It will be a stormy L.A. election day for the first time in years. Will rain hurt turnout?
The final countdown to California’s presidential primary has just begun — and on one crucial question, the answer is: it could.
An unusually strong wave of voter enthusiasm is sweeping the nation, propelled largely by the anti-Trump forces in both parties. It’s also propelled the Democratic base to the polls in California, which kicks off the presidential nominating contest with an unprecedented voter turnout of nearly 50 million.
That means it’s the most crucial state in the primary season, which is shaping up as the most unpredictable.
The key question is: Can President Donald Trump siphon off some of the electoral enthusiasm that’s already driving turnout across the United States?
Here’s a look at how California’s presidential primary will play out on Election Day.
How the races will play out on Election Day
California’s presidential primary will be a showdown between two candidates: Trump and his Democratic rival, former Secretary of State Hillary Clinton. The battle for control will be the culmination of months of back-and-forth attacks between the two campaigns.
The general election is still more than four months away, but the Democratic contest has been one of the most closely watched in the country. It promises to determine either the Republican nominee or a potential Democratic contender who could upend the eventual Democratic nominee.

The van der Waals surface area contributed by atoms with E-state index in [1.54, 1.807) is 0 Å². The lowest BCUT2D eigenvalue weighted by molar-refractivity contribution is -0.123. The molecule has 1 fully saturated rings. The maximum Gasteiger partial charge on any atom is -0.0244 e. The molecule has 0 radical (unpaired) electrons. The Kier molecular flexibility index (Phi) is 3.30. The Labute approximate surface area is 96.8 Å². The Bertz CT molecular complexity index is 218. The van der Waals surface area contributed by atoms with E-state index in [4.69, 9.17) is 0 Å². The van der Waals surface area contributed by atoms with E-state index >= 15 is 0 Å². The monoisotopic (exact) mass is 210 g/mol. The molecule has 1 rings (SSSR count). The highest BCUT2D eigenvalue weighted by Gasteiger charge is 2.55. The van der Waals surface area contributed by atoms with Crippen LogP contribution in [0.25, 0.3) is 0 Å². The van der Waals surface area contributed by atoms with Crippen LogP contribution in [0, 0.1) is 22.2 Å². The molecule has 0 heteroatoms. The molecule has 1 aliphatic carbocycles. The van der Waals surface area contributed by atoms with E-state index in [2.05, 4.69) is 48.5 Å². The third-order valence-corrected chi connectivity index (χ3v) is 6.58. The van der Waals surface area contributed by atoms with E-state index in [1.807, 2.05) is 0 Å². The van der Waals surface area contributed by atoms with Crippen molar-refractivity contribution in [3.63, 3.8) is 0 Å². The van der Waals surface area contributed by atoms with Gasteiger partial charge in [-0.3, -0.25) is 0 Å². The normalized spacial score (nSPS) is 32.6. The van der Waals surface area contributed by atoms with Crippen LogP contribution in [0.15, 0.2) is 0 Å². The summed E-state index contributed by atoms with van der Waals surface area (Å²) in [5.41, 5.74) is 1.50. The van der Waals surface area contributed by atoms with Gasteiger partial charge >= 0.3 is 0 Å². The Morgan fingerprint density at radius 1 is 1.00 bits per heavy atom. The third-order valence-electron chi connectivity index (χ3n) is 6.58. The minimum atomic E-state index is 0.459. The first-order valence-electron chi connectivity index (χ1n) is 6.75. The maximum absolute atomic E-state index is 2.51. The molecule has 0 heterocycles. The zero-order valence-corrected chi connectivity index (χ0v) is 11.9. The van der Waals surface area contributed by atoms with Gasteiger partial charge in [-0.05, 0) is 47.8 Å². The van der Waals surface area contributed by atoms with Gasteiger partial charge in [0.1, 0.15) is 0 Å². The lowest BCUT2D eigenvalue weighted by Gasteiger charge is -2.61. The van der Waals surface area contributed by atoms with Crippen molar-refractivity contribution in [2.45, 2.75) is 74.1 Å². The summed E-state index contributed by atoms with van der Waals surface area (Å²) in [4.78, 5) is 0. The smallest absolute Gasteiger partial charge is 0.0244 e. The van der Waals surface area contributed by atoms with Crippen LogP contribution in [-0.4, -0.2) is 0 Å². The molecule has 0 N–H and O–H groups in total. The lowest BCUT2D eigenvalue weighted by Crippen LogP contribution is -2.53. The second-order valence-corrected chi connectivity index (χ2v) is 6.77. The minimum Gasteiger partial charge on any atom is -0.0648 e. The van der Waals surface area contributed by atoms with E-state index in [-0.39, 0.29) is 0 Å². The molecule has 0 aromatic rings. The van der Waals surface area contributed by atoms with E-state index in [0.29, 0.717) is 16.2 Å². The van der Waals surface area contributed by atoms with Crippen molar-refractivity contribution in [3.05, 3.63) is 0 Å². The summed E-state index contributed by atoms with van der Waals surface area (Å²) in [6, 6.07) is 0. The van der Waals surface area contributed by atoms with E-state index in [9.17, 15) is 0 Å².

But that question is set to get a lot murkier.
The last-minute campaign of independent candidate Evan McMullin, the former CIA officer and founder of a third-party presidential campaign, threw a major wrench into Tuesday’s primary. It’s possible his candidacy will become a flashpoint for debate over anti-Trump voters in a race that has already become competitive.
But even before the debate, one thing is clear: There’s a lot at stake for the nation’s 50th largest and fastest-growing state.
California has voted Democratic in every presidential election since 1936 — including every election until 2000, when it voted for George W. Bush over Al Gore. With one in 10 voters now registered as Democrats, California’s turnout rate in November could hit even higher than the historic turnout rate of 58 percent in 1956, when